BEIRUT (Reuters) - Many Syrians grieved the end of their national side’s unlikely march towards the World Cup finals on Tuesday, but others were relieved as it meant President Bashar al-Assad could not capitalise on the success.
Syria lost 2-1 to Australia in the second leg of their Asian qualifying playoff in Sydney on Tuesday, after last week’s first leg finished 1-1, dashing the country’s hopes of reaching the tournament for the first time.
Thousands gathered to watch the match in squares and stadiums across government-controlled areas of Syria, where schools were closed early to allow fans to tune in.
Syrians driven from their country by war also gathered to watch from abroad, though some of them were cheering for Australia, who will face either the United States, Panama or Honduras in November to seal qualification to the finals in Russia next year.
The support for the opposition underlined the deep divisions in a society split by six years of conflict.
“I’d rather the Syrian team lose so that the regime will not get more legitimacy,” said Syrian Salah al-Ashkar, a 29-year-old from Aleppo, speaking from Paris.
An opposition activist, posting on Facebook, thanked the goal post for denying Syria a late equaliser.
Large crowds gathered to watch the match on a big screen at the central Damascus Umayyad square. State TV broadcast footage of fans watching in large numbers in the cities of Aleppo, Homs, and Latakia.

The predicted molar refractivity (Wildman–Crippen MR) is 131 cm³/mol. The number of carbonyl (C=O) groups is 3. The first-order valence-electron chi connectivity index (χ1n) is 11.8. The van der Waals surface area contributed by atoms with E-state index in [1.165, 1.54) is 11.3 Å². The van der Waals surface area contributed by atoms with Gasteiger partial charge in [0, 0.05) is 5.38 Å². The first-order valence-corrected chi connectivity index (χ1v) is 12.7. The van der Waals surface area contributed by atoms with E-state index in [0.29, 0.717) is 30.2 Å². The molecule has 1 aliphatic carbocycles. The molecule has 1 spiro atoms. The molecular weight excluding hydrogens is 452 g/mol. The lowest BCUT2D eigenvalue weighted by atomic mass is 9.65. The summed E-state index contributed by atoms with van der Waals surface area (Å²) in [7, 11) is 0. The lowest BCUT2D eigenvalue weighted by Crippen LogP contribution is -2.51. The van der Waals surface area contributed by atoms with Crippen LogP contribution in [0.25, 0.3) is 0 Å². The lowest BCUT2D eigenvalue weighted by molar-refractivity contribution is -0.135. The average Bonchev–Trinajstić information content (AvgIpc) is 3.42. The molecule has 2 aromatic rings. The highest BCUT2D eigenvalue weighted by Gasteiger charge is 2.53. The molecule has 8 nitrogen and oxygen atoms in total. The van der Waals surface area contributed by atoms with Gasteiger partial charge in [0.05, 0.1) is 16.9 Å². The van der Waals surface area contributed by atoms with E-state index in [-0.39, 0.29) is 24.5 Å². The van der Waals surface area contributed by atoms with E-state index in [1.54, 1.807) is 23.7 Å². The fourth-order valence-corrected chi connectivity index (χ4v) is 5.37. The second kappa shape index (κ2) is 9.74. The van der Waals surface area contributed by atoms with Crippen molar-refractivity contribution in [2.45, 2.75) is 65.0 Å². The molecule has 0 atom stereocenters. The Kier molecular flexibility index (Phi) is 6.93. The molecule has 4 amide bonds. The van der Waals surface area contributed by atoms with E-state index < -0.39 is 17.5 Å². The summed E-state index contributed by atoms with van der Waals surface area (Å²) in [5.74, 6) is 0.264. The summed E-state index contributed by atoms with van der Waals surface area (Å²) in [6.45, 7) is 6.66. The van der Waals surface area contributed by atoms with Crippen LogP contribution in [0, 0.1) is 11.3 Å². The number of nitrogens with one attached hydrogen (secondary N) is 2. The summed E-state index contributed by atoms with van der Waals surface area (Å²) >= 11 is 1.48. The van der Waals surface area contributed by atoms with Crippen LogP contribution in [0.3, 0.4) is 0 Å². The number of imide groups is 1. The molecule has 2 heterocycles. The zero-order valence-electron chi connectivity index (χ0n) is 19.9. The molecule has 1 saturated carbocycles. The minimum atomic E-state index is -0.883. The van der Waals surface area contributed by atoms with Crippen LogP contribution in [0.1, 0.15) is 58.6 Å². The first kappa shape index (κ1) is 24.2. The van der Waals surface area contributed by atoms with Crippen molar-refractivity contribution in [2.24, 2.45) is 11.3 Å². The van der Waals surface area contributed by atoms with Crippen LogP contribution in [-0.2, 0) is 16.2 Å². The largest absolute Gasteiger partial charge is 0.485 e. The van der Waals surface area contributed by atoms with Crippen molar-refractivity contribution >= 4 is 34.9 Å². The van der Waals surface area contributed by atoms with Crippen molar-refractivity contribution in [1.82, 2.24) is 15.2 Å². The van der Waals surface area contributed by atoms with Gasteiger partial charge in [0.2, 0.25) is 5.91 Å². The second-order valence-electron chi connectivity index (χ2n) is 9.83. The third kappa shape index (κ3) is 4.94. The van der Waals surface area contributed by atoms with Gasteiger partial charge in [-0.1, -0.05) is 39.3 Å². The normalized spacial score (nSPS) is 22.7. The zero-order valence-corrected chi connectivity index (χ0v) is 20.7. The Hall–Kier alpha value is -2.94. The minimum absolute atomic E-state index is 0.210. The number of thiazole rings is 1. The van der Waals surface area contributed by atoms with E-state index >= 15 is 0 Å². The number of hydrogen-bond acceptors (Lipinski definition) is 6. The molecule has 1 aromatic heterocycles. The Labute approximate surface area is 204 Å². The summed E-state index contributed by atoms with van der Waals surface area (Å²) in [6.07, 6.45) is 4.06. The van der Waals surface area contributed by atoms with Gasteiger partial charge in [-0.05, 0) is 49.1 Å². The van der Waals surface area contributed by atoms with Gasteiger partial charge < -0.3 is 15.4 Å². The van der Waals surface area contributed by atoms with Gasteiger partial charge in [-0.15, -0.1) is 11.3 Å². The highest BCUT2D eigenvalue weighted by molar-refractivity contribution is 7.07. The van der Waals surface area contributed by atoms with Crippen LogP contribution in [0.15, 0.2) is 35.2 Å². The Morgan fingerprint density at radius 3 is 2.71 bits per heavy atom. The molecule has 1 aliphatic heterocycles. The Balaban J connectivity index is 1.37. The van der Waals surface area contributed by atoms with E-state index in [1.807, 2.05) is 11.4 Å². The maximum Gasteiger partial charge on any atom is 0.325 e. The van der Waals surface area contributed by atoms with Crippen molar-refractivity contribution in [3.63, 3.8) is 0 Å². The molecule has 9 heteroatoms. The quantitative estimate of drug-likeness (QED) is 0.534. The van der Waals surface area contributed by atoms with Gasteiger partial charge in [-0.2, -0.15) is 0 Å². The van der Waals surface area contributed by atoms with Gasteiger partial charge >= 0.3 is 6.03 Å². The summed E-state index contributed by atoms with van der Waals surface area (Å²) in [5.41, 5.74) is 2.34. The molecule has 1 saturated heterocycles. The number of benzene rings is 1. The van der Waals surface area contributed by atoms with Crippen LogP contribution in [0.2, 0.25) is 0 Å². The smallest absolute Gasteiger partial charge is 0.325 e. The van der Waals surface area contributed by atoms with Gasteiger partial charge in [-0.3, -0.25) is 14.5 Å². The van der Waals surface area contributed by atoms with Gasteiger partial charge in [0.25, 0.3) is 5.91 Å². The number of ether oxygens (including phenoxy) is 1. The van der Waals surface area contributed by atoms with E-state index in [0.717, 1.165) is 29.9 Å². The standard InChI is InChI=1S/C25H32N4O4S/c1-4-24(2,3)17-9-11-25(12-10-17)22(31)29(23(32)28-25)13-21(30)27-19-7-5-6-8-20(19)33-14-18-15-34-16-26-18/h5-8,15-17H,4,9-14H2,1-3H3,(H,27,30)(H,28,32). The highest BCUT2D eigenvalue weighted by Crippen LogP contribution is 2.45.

“The importance of this match was that it brought people together... all parts (of society) were happy,” said Alia Abdallah in Damascus.
Syria’s conflict has killed hundreds of thousands, pushed more than half its people from their homes and sent millions abroad as refugees. This made it hard for many Syrians to get behind the national side.
Ayman Hilal, originally from Homs, said he would not be cheering for his country but still came out to watch the match at a coffee shop in the Lebanese city of Tripoli.
“The Syrian team does not represent me, nor does it represent a great chunk of the people,” he said, with the anti-Assad opposition flag draped over his shoulders.
The Australian authorities allowed only the official national flags of Australia and Syria into Tuesday’s match. Hilal’s opposition flag was among a list of flags banned from Sydney’s ANZ stadium.
A stadium spokesman told Reuters “a small number of banners” were prevented from entering the stadium. Pictures on pro-opposition social media accounts showed a “Free Syria” sign and an opposition flag raised within the crowd.
Mohammed Rasheed, a spokesman for the Syrian rebel group Jaish al-Nasr group, gloated over Syria’s 2-1 defeat, using what became a popular Twitter hashtag.
“Congratulations #team_barrel,” he wrote on Twitter, referring to barrel bombs - drums or cylinders packed with explosives and shrapnel that cause indiscriminate damage when dropped from the air.
The United Nations has condemned Assad’s government for dropping barrel bombs, though Damascus has denied using them.
Some Syrians supported the team, despite their opposition to Assad. “I was delighted that Syrian hearts are beating with anxiety for the same reason. I wish we could stop looking for things that draw us, as Syrians apart,” said 44-year-old Syrian Majed al-Atassi who lives in Dubai.
Reporting by Dahlia Nehme in Beirut, and Reuters TV in Beirut and Kinda Makieh in Damascus; Additional reporting by Nick Mulvenney in Sydney; Writing by Lisa Barrington; Editing by Tom Perry and Christian Radnedge